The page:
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I have a question regarding Hibernate.

I have two objects with a Many-to-One relationship:

Eg: Object 1:

 public class Person {

 @Basic
 @Column(length = 50)
 protected String name;

 @NotFound(action=NotFoundAction.IGNORE)
 @ManyToOne(fetch = FetchType.EAGER)
 @JoinColumn(name = "groupCode", referencedColumnName = "code", updatable=false)
 protected Group group;

 ...all the getters and setters...
 }

Object 2:

 public class Group {
  @Id
  @Basic
  @Column(length = 3, nullable = false)
  protected String code;

  @Basic
  @Column(length = 30, nullable = false)
  protected String groupName;

   @Basic
   @Column(precision = 15, scale = 0)
   protected long exampleFieldId;

   ...rest of code....
  }

I have tried to make this example as simple as possible. My issue is that the associated object (Group) on Person can be null. Currently, Hibernate loads up an instance of Group when I load up a particular Person and throws an exception because it cannot set exampleFieldId to be null (as it is a primitive type).

I can stop this error by changing long to be Long however, I would have thought that the Group object on Person should be null and thus no Group object loaded in the first place?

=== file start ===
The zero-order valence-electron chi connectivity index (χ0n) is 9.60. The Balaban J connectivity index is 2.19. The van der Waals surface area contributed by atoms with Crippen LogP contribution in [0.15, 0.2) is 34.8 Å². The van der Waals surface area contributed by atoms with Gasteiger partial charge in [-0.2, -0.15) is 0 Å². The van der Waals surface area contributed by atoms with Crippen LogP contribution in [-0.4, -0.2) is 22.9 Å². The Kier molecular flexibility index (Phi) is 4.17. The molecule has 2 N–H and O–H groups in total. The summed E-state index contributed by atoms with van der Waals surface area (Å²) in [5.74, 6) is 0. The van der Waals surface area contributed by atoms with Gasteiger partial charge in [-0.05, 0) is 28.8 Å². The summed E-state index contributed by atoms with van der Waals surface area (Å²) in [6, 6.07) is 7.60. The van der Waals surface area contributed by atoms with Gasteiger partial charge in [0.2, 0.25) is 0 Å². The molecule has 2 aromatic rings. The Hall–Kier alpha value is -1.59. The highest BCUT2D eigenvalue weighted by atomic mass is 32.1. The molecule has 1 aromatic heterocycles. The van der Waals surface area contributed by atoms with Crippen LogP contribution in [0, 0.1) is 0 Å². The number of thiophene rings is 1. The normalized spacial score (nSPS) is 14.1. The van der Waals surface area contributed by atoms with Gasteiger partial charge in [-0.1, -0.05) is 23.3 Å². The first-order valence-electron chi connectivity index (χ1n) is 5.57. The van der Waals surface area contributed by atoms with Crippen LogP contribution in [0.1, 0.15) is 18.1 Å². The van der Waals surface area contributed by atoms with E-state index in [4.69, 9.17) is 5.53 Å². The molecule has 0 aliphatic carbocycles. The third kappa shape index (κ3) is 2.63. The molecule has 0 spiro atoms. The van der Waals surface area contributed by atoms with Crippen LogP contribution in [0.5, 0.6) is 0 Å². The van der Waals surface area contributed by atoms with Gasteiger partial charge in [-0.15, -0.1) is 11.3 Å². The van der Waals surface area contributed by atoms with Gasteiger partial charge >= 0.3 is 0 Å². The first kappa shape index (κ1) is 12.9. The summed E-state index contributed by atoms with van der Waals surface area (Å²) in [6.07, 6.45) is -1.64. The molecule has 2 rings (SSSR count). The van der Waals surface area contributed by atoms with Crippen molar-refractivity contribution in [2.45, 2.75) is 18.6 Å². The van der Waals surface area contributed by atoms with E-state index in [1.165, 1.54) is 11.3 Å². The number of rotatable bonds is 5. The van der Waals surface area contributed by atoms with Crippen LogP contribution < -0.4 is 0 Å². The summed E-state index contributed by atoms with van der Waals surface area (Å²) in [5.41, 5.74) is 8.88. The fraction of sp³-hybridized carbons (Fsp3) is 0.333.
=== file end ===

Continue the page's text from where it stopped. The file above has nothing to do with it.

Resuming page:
Does anyone know if Hibernate loads the associated object regardless of it being allowed to be null, or have I missed some important annotation?

Thanks

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Please accept an answer. –  Tony Day Jan 8 '13 at 15:31

2 Answers 2

up vote 5 down vote accepted

As mentioned by Firo:

have you disabled lazy loading and set fetchmnode to joinß because NHibernate has to fetch them to decide if it should nullify it or not and it can not decide that only with an id

This seems to be the same issue you are experiencing even though it is in NHibernate. Worth checking though!

Why does Hibernate attempt to load "not-found=ignore" associations?

Edit: It could be that you're missing @Fetch(FetchMode.JOIN).

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I have finally worked out what was going on here, and the issue was not with Hibernate.

Deep in the code I had a UserType that converted a null String into a empty String, meaning that the groupCode would never actually be null. Hence Hibernate assumes that there is a child object to load.

Adding the annotation @Type(type="org.hibernate.type.StringType") above the groupCode avoided this issue.

Interestingly I had misunderstood the use of @NotFound(action=NotFoundAction.IGNORE).

I had thought it was used to solve the issue I described above, but it actually defines what to do if groupCode is set but there’s no corresponding Group; not what to do when groupCode is null.

Others may fall for that too.

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